The intervening years have seen the house slowly and painstakingly restored, first by tenants who lived there for many years, then by Hilary Peter, the great grand-daughter of William and Caroline Newdigate (after the tenants left and the house fell into disrepair a second time), and in the more recent past by new owners. The house and the grounds today are somewhat more than just reminiscent of its aristocratic origin, but instead of ghosts, there is new life and a deep sense of permanence. Forest Hall is fitted with the finest in modern amenities, but the essential character of this beautiful monument to South African history has not changed – even as everything around it does.

In recognition of this value and its now irreplaceable structure, Forest Hall was declared a National Monument by the South African Heritage authority in 1992.

Responsibility

Forest Hall is currently following a program of alien clearing and Reafforestation, with an active laboratory and tree nursery that has been established for some time, run by Landmark Foundation scientist Albert Ackhurst. We collaborate closely with SANParks with a view to the preservation, restoration, and re-establishment of the wide variety of indigenous and endemic flora and fauna.

Forest Hall is officially a ‘leopard-friendly’ property. The Cape Mountain Leopard is shy and nocturnal, and up until recently was thought to be extinct in the area. Evidence of a returning population is very uplifting, and along with many other neighboring properties in the Crags, Forest Hall is working in co-operation with the Landmark Foundation in the latter’s Leopard and Predator’ project to track the
population of these amazing forest cats with infra-red camera technology. Cameras are set up to respond to movement and take pictures – providing photographic evidence of the number and movements of these majestic animals – so rarely seen by human eyes and driven from their environment over the past 100 years by hunting, development, and poisoning. Now protected, they are still elusive enough to have a magical quality about them.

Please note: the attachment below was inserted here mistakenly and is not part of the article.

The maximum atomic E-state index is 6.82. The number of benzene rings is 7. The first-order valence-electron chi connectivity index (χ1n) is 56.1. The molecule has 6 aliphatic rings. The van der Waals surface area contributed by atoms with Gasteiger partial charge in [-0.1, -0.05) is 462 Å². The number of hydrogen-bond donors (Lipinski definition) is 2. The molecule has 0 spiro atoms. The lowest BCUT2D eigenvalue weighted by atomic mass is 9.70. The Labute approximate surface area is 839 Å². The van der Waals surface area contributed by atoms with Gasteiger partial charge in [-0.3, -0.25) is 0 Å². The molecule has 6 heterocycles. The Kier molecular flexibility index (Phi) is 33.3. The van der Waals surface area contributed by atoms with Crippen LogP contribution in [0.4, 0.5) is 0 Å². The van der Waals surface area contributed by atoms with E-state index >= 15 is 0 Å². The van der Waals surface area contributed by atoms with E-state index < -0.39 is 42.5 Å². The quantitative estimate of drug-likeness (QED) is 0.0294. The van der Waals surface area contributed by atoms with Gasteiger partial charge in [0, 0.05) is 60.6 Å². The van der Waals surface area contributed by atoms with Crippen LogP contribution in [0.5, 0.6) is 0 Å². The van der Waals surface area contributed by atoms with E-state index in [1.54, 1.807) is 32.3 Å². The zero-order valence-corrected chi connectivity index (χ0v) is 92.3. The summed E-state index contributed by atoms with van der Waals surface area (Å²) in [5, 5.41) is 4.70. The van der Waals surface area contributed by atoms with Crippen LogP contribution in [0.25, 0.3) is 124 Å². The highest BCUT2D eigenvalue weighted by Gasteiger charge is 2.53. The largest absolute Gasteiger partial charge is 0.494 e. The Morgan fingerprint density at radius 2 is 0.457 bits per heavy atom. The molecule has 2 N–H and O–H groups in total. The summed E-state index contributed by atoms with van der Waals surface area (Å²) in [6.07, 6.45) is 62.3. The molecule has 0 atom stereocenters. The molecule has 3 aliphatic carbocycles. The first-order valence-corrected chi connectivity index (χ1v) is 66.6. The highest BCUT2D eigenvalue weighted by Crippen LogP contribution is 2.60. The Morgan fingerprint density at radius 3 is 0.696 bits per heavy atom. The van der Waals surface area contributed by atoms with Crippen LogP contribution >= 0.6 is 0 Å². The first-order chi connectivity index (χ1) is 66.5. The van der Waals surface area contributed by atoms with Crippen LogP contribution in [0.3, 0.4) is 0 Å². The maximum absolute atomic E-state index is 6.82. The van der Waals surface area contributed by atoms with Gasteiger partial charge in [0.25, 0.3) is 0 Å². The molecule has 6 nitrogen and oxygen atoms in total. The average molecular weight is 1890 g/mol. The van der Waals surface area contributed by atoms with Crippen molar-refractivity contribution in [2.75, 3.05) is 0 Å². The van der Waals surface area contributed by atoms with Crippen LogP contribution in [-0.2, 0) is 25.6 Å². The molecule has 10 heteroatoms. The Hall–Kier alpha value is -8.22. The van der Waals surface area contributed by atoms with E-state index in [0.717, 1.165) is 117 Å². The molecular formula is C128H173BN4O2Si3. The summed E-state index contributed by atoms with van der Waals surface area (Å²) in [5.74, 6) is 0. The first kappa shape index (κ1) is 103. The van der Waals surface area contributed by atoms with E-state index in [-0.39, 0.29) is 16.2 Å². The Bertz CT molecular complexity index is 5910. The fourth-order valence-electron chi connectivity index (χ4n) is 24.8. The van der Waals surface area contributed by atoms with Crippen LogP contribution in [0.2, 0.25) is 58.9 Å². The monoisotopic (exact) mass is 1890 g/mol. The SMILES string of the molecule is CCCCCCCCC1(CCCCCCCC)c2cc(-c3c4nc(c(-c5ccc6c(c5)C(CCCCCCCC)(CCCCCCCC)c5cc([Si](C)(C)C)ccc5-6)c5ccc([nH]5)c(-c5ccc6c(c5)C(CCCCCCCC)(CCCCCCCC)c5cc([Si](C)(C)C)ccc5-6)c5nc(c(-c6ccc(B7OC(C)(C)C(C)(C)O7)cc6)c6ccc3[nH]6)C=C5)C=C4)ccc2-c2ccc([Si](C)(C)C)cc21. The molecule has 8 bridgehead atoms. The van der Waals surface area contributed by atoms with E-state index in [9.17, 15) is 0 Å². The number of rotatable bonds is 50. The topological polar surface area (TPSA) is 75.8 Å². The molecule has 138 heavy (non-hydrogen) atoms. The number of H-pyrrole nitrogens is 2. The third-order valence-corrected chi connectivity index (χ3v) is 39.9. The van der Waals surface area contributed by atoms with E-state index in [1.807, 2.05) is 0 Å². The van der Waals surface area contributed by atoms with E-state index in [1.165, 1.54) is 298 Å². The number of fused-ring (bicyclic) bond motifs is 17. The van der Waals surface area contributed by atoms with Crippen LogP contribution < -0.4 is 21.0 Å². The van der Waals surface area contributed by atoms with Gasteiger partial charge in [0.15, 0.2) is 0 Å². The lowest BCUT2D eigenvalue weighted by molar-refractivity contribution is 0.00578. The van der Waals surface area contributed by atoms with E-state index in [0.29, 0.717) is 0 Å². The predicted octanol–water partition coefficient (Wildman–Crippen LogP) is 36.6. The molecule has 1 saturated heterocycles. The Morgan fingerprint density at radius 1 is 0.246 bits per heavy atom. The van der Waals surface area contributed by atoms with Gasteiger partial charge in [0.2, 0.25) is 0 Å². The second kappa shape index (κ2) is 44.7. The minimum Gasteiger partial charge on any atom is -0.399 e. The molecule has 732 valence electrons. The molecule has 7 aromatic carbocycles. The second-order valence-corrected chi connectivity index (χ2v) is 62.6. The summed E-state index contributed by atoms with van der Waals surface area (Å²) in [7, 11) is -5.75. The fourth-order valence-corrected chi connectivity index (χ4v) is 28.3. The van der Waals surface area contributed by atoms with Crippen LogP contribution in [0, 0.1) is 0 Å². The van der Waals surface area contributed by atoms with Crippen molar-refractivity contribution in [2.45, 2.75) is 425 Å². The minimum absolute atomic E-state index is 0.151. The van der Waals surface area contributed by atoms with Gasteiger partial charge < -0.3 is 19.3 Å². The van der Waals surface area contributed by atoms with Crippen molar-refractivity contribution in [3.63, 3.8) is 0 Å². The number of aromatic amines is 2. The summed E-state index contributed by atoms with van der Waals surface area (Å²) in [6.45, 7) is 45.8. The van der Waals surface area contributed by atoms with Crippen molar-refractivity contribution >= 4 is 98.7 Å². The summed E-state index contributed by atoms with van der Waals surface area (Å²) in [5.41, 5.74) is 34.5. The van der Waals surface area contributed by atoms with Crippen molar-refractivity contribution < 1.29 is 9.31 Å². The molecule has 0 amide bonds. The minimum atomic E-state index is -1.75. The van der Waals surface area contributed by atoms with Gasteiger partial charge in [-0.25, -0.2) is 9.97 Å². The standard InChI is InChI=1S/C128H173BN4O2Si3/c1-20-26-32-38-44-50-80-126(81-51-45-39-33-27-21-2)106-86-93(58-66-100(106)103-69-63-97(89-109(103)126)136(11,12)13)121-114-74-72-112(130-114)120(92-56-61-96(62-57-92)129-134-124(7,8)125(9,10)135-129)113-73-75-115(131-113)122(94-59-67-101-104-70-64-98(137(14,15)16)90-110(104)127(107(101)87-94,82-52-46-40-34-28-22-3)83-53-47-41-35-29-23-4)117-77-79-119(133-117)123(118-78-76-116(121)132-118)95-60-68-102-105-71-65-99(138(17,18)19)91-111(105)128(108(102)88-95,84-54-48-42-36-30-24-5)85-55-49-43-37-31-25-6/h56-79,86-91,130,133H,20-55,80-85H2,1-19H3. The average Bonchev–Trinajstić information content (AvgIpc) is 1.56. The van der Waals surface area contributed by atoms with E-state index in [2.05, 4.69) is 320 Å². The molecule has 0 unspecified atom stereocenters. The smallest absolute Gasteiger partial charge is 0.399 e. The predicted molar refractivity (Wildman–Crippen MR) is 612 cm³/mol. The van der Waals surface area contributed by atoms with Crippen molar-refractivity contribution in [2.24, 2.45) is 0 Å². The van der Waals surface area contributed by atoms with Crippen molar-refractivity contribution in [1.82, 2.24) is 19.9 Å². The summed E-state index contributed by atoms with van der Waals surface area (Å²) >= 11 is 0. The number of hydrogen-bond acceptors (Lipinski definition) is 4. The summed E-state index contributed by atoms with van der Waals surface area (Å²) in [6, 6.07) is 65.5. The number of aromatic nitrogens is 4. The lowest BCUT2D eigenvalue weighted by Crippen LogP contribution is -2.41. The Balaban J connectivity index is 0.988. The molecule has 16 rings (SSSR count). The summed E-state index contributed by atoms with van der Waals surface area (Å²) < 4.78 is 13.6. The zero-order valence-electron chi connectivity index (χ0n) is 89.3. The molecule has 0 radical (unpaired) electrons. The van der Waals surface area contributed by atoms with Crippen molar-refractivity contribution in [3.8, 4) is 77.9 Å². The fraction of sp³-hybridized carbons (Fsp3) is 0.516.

At Forest Hall, we are committed to using environmentally friendly technologies to run the Estate’s systems as far as possible:

1. Solar Panel System: The Pool has been fitted with the latest available technology in solar water heating. We have installed 18 x Genesys 1000- 10 solar collector panels with an average output of 1200kwh per panel. The system is a world leader in flat plate sun collectors, and the panels are certified to comply with BS EN12975 standards in the USA and Canada.

2. Biolytix System: The sewage on the farm is controlled and managed by a fully automatic Biolytix sewage system – the system complies with local municipal standards and the final stage treatment of the effluent water is cycled every 30 minutes through natural reed beds and manmade wetland systems – the effluent water is also cycled constantly through water energizing flow form systems to maximize aeration and water purification.

Forest Hall is also actively involved in initiatives aimed at providing support to the local Crags community of Kurland Village. It is currently involved in the setting up of a non-profit initiative aimed at promoting local initiatives. This is being done through the creation of a cultural village where local people will be able to showcase and sell their arts and crafts to tourists. The initiative also involves the local people in the clearing of alien vegetation and reforestation.

Recent Events

Forest Hall Estate has proven time and time again that it is the perfect location for filming various productions such as international award-winning films, series productions, and reality shows.

In 2008 Forest Hall Estate was the location for the filming of the 13 part NBC series CRUSOE, based on the story of Robinson Crusoe. For several months the production team worked to build an incredible production set in the indigenous forest of the Estate, with over 250 crew members working seven days a week to bring the well-known adventure story to life in ideal surroundings – without damaging them. During this time Forest Hall accommodated the vehicles, mobile studios, and production equipment on the grounds, as well as the hundreds of crew members who moved in and out of the Estate daily. Estate Manager Pieter said, “It was a great experience and went very smoothly, thanks largely to the co-operation of the production crew and the hard work from my assistants”.

Previously, in 1988, Forest Hall played host to the filming of Daleen Mathee’s CIRCLES IN THE FOREST – a famous South Africa story set in the Knysna Forest in the early years of colonization.

To name a few more; various scenes from Black Sails, The Crown, Tomb Raider 2, Fiela se kind and Gaia was also filmed at Forest Hall Estate.

Phone: 073 345 9600/ 082 378 8934